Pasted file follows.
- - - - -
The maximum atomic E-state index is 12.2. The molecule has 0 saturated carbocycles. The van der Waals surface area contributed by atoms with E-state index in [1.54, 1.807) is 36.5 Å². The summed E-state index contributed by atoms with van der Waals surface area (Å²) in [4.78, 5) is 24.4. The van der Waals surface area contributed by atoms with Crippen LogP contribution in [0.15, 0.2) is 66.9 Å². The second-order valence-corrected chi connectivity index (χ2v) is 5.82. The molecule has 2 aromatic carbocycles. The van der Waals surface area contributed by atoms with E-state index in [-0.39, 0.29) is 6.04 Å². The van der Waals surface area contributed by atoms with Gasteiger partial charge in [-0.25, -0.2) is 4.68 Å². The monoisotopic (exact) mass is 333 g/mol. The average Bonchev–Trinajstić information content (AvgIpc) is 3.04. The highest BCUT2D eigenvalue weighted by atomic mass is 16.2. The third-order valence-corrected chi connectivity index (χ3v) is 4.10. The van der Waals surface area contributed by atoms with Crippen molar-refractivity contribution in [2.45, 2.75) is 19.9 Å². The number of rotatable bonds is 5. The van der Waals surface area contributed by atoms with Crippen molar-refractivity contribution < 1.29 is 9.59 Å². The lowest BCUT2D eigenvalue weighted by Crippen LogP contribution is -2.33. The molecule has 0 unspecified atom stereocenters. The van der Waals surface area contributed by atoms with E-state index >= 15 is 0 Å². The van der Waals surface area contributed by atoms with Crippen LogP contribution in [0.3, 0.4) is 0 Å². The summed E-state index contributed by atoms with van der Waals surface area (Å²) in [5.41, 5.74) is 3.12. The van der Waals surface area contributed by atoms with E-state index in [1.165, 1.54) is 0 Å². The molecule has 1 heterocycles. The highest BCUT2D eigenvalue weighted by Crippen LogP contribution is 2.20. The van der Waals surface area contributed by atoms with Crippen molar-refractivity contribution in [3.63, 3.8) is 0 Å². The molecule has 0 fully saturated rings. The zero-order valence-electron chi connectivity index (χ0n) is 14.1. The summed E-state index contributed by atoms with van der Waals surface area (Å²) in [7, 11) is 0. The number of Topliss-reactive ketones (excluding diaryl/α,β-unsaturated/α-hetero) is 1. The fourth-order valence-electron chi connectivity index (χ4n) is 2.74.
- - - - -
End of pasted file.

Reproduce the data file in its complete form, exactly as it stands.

The maximum atomic E-state index is 12.2. The molecule has 0 saturated carbocycles. The van der Waals surface area contributed by atoms with E-state index in [1.54, 1.807) is 36.5 Å². The summed E-state index contributed by atoms with van der Waals surface area (Å²) in [4.78, 5) is 24.4. The van der Waals surface area contributed by atoms with Crippen LogP contribution in [0.15, 0.2) is 66.9 Å². The second-order valence-corrected chi connectivity index (χ2v) is 5.82. The molecule has 2 aromatic carbocycles. The van der Waals surface area contributed by atoms with E-state index in [-0.39, 0.29) is 6.04 Å². The van der Waals surface area contributed by atoms with Gasteiger partial charge in [-0.25, -0.2) is 4.68 Å². The monoisotopic (exact) mass is 333 g/mol. The average Bonchev–Trinajstić information content (AvgIpc) is 3.04. The highest BCUT2D eigenvalue weighted by atomic mass is 16.2. The third-order valence-corrected chi connectivity index (χ3v) is 4.10. The van der Waals surface area contributed by atoms with Crippen molar-refractivity contribution in [2.45, 2.75) is 19.9 Å². The number of rotatable bonds is 5. The van der Waals surface area contributed by atoms with Crippen molar-refractivity contribution < 1.29 is 9.59 Å². The lowest BCUT2D eigenvalue weighted by Crippen LogP contribution is -2.33. The molecule has 0 unspecified atom stereocenters. The van der Waals surface area contributed by atoms with E-state index >= 15 is 0 Å². The van der Waals surface area contributed by atoms with Crippen LogP contribution in [0.3, 0.4) is 0 Å². The summed E-state index contributed by atoms with van der Waals surface area (Å²) in [5.41, 5.74) is 3.12. The van der Waals surface area contributed by atoms with E-state index in [1.165, 1.54) is 0 Å². The molecule has 1 heterocycles. The highest BCUT2D eigenvalue weighted by Crippen LogP contribution is 2.20. The van der Waals surface area contributed by atoms with Crippen molar-refractivity contribution in [3.63, 3.8) is 0 Å². The molecule has 0 fully saturated rings. The zero-order valence-electron chi connectivity index (χ0n) is 14.1. The summed E-state index contributed by atoms with van der Waals surface area (Å²) in [7, 11) is 0. The number of Topliss-reactive ketones (excluding diaryl/α,β-unsaturated/α-hetero) is 1. The fourth-order valence-electron chi connectivity index (χ4n) is 2.74.